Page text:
However, the blockchain doesn’t enforce rules on the contents (i.e. transactions) of a block or the ordering of transactions in the block. The block producer is free to arbitrarily include, exclude, or reorder transactions however they want. As rational economic actors, block producers will often include, exclude, and re-order transactions based on the transaction fee the sender is willing to pay–which is how MEV became a multi-million dollar industry.

A diagram showing how block producers order transactions by fees paid. [Source]

How does MEV work?

While MEV is used in reference to block producers, most of the MEV today is captured by traders buying assets at a low price on one decentralized exchange (DEX), and selling it a higher price on another DEX (arbitrage).

Such opportunities usually appear after some market movement (e.g. a large trade is made) causes the price of a token on one exchange to drop relative to the general market. Savvy traders can spot this difference and exploit this price difference for pure profits.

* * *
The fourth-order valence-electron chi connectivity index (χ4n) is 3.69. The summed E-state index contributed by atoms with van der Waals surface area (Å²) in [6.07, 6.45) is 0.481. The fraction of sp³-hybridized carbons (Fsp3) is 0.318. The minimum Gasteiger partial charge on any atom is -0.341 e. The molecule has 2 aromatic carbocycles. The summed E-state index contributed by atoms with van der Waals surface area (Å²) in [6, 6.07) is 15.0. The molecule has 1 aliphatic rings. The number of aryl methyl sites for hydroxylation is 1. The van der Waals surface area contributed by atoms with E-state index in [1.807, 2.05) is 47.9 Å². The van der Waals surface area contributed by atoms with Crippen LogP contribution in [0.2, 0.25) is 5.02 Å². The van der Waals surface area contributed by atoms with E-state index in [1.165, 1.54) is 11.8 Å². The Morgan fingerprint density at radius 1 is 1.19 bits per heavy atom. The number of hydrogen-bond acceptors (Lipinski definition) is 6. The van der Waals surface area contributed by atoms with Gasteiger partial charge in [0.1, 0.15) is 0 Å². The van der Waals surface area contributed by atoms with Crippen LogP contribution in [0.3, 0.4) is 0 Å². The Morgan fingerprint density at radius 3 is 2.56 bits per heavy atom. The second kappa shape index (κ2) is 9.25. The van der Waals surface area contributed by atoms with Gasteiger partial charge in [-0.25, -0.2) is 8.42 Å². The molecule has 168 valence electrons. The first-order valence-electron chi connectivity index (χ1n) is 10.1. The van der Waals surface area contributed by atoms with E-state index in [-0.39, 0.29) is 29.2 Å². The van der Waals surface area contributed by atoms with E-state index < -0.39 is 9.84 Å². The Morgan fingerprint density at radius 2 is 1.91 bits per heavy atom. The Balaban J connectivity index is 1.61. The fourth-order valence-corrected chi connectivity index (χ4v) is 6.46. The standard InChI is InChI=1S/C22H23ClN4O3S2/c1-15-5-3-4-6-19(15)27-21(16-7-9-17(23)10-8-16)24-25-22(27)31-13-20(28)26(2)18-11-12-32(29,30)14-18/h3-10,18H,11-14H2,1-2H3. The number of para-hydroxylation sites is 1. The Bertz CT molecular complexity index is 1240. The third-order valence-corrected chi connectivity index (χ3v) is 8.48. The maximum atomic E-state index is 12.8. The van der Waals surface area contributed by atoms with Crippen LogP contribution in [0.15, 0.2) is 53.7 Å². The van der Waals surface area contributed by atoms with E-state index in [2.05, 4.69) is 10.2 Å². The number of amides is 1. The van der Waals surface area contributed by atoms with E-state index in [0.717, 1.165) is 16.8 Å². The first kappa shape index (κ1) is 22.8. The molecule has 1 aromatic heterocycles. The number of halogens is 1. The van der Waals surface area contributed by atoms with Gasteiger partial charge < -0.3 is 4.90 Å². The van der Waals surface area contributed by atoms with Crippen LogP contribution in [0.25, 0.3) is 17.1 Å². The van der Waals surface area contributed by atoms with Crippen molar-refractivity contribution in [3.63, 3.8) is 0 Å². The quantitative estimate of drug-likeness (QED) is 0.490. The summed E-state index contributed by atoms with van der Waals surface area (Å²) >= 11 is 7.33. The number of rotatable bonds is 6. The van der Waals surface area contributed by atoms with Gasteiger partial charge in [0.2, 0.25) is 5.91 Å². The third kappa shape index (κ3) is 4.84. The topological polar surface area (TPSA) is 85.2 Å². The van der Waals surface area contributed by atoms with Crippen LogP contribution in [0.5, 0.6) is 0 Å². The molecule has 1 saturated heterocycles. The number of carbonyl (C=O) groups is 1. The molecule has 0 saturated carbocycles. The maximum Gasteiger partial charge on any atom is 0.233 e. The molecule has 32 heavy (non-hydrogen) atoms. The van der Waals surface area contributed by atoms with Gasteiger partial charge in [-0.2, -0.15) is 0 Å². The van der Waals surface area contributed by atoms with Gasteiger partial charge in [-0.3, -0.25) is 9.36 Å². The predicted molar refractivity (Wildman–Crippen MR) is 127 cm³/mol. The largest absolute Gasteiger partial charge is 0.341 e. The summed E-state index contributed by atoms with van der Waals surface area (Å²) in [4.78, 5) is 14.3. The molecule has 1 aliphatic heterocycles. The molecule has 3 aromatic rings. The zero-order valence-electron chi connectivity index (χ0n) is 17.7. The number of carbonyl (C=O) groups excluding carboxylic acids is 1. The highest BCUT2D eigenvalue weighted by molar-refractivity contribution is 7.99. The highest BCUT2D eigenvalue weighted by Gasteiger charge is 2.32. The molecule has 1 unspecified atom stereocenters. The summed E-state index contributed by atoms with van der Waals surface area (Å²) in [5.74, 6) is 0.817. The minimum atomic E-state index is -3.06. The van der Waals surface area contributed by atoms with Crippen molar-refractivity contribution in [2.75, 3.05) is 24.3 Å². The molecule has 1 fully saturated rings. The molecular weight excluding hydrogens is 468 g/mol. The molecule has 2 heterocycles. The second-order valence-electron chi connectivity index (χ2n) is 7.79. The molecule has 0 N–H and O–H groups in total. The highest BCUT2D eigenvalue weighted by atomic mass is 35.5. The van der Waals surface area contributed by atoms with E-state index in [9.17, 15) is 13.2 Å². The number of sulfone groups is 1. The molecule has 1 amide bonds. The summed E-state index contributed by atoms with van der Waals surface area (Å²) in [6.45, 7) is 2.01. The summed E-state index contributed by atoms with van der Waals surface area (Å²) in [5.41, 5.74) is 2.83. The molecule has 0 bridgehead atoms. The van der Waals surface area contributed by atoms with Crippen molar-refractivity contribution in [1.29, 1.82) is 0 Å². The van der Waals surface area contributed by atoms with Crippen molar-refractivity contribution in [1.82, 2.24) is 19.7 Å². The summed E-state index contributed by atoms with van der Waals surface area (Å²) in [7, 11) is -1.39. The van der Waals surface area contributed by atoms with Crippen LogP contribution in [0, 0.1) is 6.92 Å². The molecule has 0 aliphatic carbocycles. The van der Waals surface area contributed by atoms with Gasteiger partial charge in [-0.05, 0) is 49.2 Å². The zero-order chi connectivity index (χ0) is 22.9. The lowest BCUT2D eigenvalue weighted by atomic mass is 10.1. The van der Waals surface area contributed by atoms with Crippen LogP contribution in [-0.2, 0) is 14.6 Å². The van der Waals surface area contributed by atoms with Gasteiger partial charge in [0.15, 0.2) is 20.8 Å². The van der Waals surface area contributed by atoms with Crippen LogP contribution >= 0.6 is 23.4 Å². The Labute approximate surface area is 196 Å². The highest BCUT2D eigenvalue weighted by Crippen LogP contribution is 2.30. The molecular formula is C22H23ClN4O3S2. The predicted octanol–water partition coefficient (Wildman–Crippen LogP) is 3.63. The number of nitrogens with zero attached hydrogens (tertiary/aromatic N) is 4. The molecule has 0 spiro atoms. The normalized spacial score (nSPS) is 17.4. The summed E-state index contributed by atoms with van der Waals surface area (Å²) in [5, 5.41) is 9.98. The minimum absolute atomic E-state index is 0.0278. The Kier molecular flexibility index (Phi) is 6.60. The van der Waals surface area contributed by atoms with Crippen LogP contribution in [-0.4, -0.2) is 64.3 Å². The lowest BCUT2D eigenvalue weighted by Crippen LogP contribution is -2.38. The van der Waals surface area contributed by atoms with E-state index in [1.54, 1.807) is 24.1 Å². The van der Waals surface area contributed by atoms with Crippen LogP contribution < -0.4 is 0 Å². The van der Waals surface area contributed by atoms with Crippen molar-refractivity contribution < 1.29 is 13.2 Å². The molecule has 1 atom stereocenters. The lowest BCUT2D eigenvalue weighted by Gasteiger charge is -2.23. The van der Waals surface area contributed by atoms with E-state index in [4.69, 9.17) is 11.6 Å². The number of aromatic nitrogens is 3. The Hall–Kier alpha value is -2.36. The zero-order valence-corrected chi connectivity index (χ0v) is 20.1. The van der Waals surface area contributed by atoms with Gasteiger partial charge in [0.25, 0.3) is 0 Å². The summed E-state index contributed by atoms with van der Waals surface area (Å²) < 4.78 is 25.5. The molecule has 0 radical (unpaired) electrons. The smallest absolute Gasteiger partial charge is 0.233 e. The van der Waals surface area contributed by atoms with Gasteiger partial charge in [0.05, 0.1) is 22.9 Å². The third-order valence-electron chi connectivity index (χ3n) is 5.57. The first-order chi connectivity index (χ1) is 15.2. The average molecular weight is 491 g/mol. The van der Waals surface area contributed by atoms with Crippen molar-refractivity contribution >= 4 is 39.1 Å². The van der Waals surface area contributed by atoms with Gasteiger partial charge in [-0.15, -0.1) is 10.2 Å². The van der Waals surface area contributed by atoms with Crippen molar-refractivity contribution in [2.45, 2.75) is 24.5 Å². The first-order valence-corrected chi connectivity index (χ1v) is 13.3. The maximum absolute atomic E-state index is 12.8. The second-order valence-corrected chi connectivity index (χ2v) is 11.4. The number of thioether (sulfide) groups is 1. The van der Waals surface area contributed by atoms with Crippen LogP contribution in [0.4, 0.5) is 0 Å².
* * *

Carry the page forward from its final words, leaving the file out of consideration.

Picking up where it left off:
Oft course, these transactions must go through the public mempool before they can be executed, where two things can happen:

1. The Block Producer Captures the Value

The block producer can refuse to process the transaction, so the trader loses the opportunity. They can also decide to capture the opportunity for themselves by copying details of the transaction and creating a similar transaction and including it in a block. 

2. Another MEV Bot Starts a Bidding War